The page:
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Army Medal of Honor recipient visits DIA

By By DIA Public Affairs Defense Intelligence Agency

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Medal of Honor recipient retired Army Capt. Florent "Flo" Groberg joined the Defense Intelligence Agency workforce today to discuss leadership, love and life after the Army as part of the agency’s MasterMinds series.

Groberg’s desire to become a soldier began at an early age when his uncle was the target of a terrorist attack. What started out as a desire to get revenge, turned into a desire to protect and defend the nation. He emphasized that he never fired a shot at the enemy in hate.

“War is the ugliest thing in the world, but it’s also where I first understood the real power of love,” said Groberg. “I came out, out of all this, all this crap, I came out of it with an understanding of love. Love for brotherhood and sisterhood. Love of country.”


Although he had an understanding of love of country, Groberg admitted he struggled with self-identity following a suicide bomber attack that cost him 50 percent of his left calf muscle, significant nerve damage, a blown eardrum and a mild traumatic brain injury.

“When I was recovering, I sort of lost my identity,” said Groberg. “For the first year I really struggled.”

For Groberg, the road to recovery was mentally tough. He admits being combative and fighting battles in his mind.

“What saved my life was having conversations,” he explained. “It’s not a disease, it’s not a disorder. It’s an injury. And there’s a fix to it.”

He encouraged others who may be struggling to remember that taking ownership of your recovery is just as important as having others to help you recover. He said he believes Walter Reed National Military Medical Center has the best doctors and the best nurses, but taking ownership of your care is key.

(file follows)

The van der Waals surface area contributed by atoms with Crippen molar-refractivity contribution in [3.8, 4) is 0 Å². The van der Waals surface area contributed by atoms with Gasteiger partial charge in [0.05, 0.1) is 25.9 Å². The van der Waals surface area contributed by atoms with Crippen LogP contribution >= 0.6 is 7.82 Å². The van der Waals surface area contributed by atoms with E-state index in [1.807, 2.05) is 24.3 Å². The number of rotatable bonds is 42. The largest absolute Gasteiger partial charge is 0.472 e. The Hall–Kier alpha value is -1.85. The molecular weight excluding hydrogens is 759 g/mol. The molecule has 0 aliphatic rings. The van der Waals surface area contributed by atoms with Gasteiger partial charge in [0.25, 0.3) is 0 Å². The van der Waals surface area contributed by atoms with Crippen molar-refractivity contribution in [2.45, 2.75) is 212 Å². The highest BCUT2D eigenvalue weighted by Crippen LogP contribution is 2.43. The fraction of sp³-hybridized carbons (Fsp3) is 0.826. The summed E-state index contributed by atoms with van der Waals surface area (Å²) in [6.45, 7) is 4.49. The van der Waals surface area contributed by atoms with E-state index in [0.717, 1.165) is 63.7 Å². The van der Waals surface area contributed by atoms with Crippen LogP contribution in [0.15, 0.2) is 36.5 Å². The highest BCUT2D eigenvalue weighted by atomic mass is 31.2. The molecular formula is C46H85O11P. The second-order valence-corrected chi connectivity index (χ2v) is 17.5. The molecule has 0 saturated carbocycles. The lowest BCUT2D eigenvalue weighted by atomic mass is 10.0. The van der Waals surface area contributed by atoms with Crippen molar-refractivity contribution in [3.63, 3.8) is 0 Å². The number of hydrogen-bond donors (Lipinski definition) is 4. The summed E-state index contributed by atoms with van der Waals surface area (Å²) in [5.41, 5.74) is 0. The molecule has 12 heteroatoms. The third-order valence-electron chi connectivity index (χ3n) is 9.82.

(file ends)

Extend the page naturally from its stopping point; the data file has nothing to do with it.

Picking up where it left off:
An internship and fellowship opportunity at DIA gave Groberg the inspiration needed to serve in a different way. He said being at DIA was motivating and allowed him to get back into the fight. He also highlighted the leaders who have had a profound effect on his life like his father, other wounded warriors, and military leaders.

“What I look for in leaders is trust and confidence,” said Groberg. “As a leader, you have to take care of your people.”

When asked what the Medal of Honor represents to him, Groberg said it’s dedicated to the men and women who don’t come home.

“It’s a responsibility of making sure that you represent the United States military, your country, and your nation, you know, to the best of your abilities,” said Groberg. “It’s not yours. It’s not my medal…I’m just a courier.”

To read more about Groberg and his military career, visit https://www.army.mil/medalofhonor/groberg/.

The DIA MasterMinds series invites government, industry, academia and entertainment leaders and experts to share their unique experiences, perspectives and values with the DIA workforce.